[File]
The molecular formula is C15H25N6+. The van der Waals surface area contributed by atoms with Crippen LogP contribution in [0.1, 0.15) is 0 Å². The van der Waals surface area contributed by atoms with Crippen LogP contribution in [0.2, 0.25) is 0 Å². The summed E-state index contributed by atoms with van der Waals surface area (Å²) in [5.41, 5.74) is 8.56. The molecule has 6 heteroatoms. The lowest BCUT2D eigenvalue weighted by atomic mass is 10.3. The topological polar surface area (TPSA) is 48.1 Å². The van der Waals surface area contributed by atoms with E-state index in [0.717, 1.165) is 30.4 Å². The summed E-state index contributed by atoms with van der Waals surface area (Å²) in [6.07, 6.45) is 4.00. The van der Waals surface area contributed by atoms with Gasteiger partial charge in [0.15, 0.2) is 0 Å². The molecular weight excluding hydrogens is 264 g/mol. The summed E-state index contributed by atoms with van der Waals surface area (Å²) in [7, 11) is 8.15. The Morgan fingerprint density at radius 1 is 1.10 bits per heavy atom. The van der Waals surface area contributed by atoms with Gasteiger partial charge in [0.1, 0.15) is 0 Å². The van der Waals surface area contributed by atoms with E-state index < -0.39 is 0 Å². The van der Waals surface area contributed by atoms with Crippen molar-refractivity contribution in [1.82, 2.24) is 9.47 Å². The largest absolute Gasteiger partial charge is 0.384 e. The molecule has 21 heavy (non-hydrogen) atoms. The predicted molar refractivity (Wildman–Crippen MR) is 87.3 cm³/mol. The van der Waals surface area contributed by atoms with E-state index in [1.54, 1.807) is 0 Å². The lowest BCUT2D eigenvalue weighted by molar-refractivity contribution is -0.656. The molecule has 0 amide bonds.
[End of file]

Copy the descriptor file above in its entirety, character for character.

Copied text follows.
The molecular formula is C15H25N6+. The van der Waals surface area contributed by atoms with Crippen LogP contribution in [0.1, 0.15) is 0 Å². The van der Waals surface area contributed by atoms with Crippen LogP contribution in [0.2, 0.25) is 0 Å². The summed E-state index contributed by atoms with van der Waals surface area (Å²) in [5.41, 5.74) is 8.56. The molecule has 6 heteroatoms. The lowest BCUT2D eigenvalue weighted by atomic mass is 10.3. The topological polar surface area (TPSA) is 48.1 Å². The van der Waals surface area contributed by atoms with E-state index in [0.717, 1.165) is 30.4 Å². The summed E-state index contributed by atoms with van der Waals surface area (Å²) in [6.07, 6.45) is 4.00. The van der Waals surface area contributed by atoms with Gasteiger partial charge in [0.15, 0.2) is 0 Å². The molecular weight excluding hydrogens is 264 g/mol. The summed E-state index contributed by atoms with van der Waals surface area (Å²) in [7, 11) is 8.15. The Morgan fingerprint density at radius 1 is 1.10 bits per heavy atom. The van der Waals surface area contributed by atoms with Gasteiger partial charge in [0.1, 0.15) is 0 Å². The van der Waals surface area contributed by atoms with E-state index < -0.39 is 0 Å². The van der Waals surface area contributed by atoms with Crippen molar-refractivity contribution in [1.82, 2.24) is 9.47 Å². The largest absolute Gasteiger partial charge is 0.384 e. The molecule has 21 heavy (non-hydrogen) atoms. The predicted molar refractivity (Wildman–Crippen MR) is 87.3 cm³/mol. The van der Waals surface area contributed by atoms with E-state index in [1.54, 1.807) is 0 Å². The lowest BCUT2D eigenvalue weighted by molar-refractivity contribution is -0.656. The molecule has 0 amide bonds.